United launches new campaign to shake final vestiges of troublesome 2010s
May 16, 2022
By David Slotnick, The Points Guy
United Airlines is gearing up for a major ad campaign with a new message: “Good Leads The Way.”
United plans to launch the campaign on Monday as part of an effort to frame itself as an industry leader and innovator as travel demand continues to roar back from the COVID-19 pandemic and as the airline looks to a busy decade ahead that will feature a fleet renewal and refresh — part of its “United Next” plan — alongside growing sustainability goals.
The campaign also comes as United looks to shrug off the final remnants of the major reputational hit it endured throughout the 2010s, with complaints about customer experience following the 2010 merger with Continental, and multiple scandals contributing to difficulties and a leadership shuffle.
It’s a turnaround that’s taken years of work and been a substantial goal of the airline’s leadership, United’s chief financial officer Gerry Laderman said during a recent event at the Wings Club in New York City (before the new campaign was announced).
“It starts with the culture, and over the last five, six years, that’s really been the focus,” Laderman said. “What we needed to do as a leadership team was to regain the trust of our employees and our customers. And if you regain the trust of your employees in the service industry, you regain the trust of the customer.”
Now, the “Good Leads The Way” campaign — which was developed with creative agency 72andSunny — focuses on several different areas, including a focus on diversity, equity, and inclusion (DEI) in the company’s early-career pilot recruiting, sustainability efforts, its vaccine requirements during the pandemic and, crucially, its current customer service and passenger experience features.
The airline and agency created over 150 pieces of content, a representative said, including television and digital ads, social media content, banners and more.
Among passenger experience-focused ads, the airline highlighted its new “United Next” interiors which the airline says will feature enough overhead space for every passenger to bring a carry-on bag, as well as its “Connection Saver” program and its policy eliminating change fees, which United introduced during the pandemic before being followed by American and Delta.
The campaign also features 32 different employees, a spokesperson said.
In recent years, United has aggressively promoted success stories and communicated customer-friendly moves, enhancing its focus on social media influencers and briefing media frequently ahead of impending announcements.
The broader turnaround effort partly began under former CEO Oscar Munoz, who became CEO in 2015. The momentum has continued under current CEO Scott Kirby, who took the reins in 2020. In 2018, United hired former Obama administration press secretary Josh Earnest as its chief communications officer.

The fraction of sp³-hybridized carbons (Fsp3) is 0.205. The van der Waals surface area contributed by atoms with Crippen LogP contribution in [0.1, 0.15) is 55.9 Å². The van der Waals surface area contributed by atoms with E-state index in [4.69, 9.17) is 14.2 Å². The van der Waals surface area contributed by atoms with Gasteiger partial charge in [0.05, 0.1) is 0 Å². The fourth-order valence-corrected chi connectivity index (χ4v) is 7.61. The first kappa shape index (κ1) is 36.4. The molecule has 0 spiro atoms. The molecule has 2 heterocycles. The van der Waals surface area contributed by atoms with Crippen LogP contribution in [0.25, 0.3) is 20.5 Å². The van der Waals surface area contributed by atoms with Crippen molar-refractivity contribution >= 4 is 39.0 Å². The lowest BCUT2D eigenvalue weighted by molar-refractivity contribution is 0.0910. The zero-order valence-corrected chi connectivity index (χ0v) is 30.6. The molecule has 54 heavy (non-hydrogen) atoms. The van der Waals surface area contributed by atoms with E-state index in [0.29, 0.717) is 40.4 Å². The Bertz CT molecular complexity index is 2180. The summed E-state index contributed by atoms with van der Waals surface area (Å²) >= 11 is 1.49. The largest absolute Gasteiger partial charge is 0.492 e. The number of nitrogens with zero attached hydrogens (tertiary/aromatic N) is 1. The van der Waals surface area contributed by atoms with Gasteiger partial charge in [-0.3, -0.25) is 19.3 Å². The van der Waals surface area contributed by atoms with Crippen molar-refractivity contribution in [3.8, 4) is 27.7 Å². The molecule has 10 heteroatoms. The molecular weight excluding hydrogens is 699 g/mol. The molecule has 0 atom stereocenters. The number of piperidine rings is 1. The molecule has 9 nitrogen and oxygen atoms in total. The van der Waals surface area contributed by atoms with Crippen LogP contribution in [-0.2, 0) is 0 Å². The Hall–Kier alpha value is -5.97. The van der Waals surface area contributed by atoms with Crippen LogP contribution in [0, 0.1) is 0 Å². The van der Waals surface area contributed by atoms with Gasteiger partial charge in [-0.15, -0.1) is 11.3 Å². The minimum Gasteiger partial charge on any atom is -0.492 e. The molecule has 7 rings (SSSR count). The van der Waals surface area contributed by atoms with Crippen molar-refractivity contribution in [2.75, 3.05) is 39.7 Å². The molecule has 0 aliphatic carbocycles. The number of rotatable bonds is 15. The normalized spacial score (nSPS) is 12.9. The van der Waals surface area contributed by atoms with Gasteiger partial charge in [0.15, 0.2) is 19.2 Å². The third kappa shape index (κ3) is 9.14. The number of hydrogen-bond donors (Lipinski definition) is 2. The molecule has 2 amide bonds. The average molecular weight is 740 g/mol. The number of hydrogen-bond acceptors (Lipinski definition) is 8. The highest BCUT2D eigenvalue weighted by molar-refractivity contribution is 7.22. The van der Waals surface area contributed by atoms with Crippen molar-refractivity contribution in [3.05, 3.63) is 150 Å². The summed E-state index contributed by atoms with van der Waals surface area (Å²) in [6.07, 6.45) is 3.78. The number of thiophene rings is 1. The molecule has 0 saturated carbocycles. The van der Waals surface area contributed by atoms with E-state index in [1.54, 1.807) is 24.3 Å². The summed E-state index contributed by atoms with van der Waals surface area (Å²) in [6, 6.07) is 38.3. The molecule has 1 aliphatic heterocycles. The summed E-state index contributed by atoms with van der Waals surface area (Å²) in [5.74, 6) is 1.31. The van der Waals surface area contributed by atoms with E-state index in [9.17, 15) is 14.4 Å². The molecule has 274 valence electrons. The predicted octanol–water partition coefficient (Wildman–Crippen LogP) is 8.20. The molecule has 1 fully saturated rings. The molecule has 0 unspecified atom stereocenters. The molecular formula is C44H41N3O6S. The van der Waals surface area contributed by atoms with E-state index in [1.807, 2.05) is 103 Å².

The reputational turnaround, which accelerated during the pandemic, is remarkable considering the previous decade.
While grumblings about United gained steam following the merger with Continental in 2010, a series of episodes later in the decade caused particular hurt to the airline’s reputation.
In 2015, then-CEO Jeff Smisek stepped down amid an alleged bribery scandal involving the Port Authority of New York and New Jersey (Smisek was never charged with wrongdoing, and the Port Authority chairman, David Samson, was convicted of a felony for attempting to coerce United to keep an unprofitable route in place between Newark and South Carolina, where Samson owned a home). Smisek was replaced by Munoz
In 2017, the airline made headlines after a passenger, Dr. David Dao, was injured while being violently removed from an oversold flight from Chicago O’Hare airport. Initial statements by the airline and then-CEO Oscar Munoz were contradicted by eyewitnesses and viral video from the incident.
The following year, the airline was in the news again after a flight attendant allegedly forced a passenger to place a puppy in an airline-compliant carrier into the overhead bin during a flight from Houston (IAH) to LaGuardia (LGA), rather than under the seat in front of her. The dog died during the flight, the second time in a year that a dog traveling with the airline died during a flight after allegedly being mishandled by airline staff.
With the new proactive brand campaign, United seems to be seeking to focus on the future — and its improved standing among its competitors.
Advertisements from the campaign will appear on television and streaming platforms, in airports, aboard aircraft, on social media, and otherwise out in the world on billboards and other static displays.